Bishop’s Hospital Fund Oversubscribed $200,000

Camden Courier-Post – May 19, 1964

Ground for Our Lady of Lourdes Hospital was broken September 7, 1947. More than 2,500 persons saw Bishop Eustace turn the first spadeful of earth at the site on Haddon Avenue near Euclid. He then blessed the ground.

The ceremony, attended by church dignitaries, civic and professional leaders, was the culmination of a campaign opened a year previously by the bishop to raise funds for the new hospital construction.

In his address Bishop Eustace reported the goal of $2,200,000 was oversubscribed by more than $200,000.

Rich, Poor Contributed

“This was indeed a very generous response for which thanks are to be returned to every class of persons;” said the late bishop. “The rich and poor have nobly and generously contributed. The donors were not all Catholics; many not of our faith. Protestants as well as Jews have seen fit to associate themselves with us in this charitable enterprise.

“Mutual suspicions can now be put aside. We make an important step toward oneness of spirit. We become more united in a world torn by conflicting aims and purposes.”

Lights that form a halo for the statue of Our Lady of Lourdes on top of the hospital were turned on for the first time March 28, 1949, by Mother Superior Paracleta, OSF, superintendent of the hospital since it opened. The halo is visible for miles.

Donors Praised at Dinner

Bishop Eustace again praised the people of South Jersey for their benevolence at a dinner Nov. 29, 1949. John Weber and Thomas Kennedy, restaurant owners, jointly presented Bishop Eustace with a check for $3,080 toward the hospital equipment fund. The money represented entire proceeds from the sale of tickets for the dinner.

The bishop paid tribute to “Kenney who is Irish by descent and Weber who is Irish by assent.”

The cornerstone of the hospital was laid Oct. 3, 1948; the building completed March 15, 1950; the hospital dedicated May 28, 1950, and opened for patients July 1, 1950.

The dedication ceremony began with a procession from the front of the hospital to the rear where the speaker’s platform and the altar had been erected.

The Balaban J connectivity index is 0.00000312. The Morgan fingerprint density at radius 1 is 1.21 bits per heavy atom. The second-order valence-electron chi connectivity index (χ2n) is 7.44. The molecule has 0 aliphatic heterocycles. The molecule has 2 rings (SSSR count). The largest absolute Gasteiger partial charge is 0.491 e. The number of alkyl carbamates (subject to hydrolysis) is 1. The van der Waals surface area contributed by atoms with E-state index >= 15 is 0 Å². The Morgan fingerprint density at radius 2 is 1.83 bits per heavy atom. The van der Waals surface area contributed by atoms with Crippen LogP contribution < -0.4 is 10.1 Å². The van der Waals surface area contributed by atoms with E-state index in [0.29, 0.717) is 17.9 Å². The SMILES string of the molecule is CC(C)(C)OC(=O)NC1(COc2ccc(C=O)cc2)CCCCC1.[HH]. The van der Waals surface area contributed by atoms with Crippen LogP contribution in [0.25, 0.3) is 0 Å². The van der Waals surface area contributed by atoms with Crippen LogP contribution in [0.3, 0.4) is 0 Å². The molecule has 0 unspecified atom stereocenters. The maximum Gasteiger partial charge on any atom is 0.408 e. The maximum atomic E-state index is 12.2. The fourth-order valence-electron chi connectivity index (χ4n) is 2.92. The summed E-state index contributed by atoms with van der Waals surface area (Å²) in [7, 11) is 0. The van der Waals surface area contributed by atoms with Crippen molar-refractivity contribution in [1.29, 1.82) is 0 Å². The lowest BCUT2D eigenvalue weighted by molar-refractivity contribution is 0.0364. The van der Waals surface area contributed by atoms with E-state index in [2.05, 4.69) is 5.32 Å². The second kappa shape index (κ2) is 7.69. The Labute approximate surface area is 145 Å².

Hundreds In Procession

Several hundred members of the clergy took part in the procession and, while they walked to the rear of the building, the bells were sounded at the Shrine of Perpetual Rosary in the adjacent Dominican convent.

Honor guard for the procession; included about 75 members of the Knights of Columbus Fourth Degree of Camden Diocese under jurisdiction of the Bishop Eustace General Assembly.

The Courier-Post said in an editorial May 30, 1950:

“It was Bishop Eustace who on arrival here 12 years ago was startled by the lack of a Catholic hospital in the diocese. The spiritual leader of the diocese at once set out to remedy that lack and Sunday could see a magnificent monument to his tireless efforts.

Hospital Among Finest

“The hospital was built and equipped from private funds much of which was donated by citizens of all faiths, just as the sick of all faiths will be given refuge and relief there.

“Strikingly modern architecturally, with the latest in scientific and medical equipment, tasteful and inviting in its decor, Our Lady of Lourdes has been called one of the finest hospitals in the country.

“The addition of 362 beds to the hospital facilities of Camden will immeasurably lighten the load of those who care for this community’s sick. And, of course, the sick of Camden will look on this new hospital as a welcome blessing.

“But all of Camden, ill and healthy alike, can feel a sense of pride in its beauty and the harbor of healing it will offer to every one,”

Nursing School Dedicated

The School of Nursing was dedicated May 14, 1961, by Archbishop Damiano, Bishop of Camden. There are 123 young women who are students in the school. Ten were graduated last January. Forty will be graduated next May 24.

When the hospital opened there were 160 beds as compared to 362 now. There were 175 employees at the end of 1950 and 716 at the end of 1963, according to Sister Paracleta. Total in-patients treated in 1950 was 901. Total for 1963 was 12,823. Eighty babies were born in the hospital in 1950. Last year’s total was 2,875.


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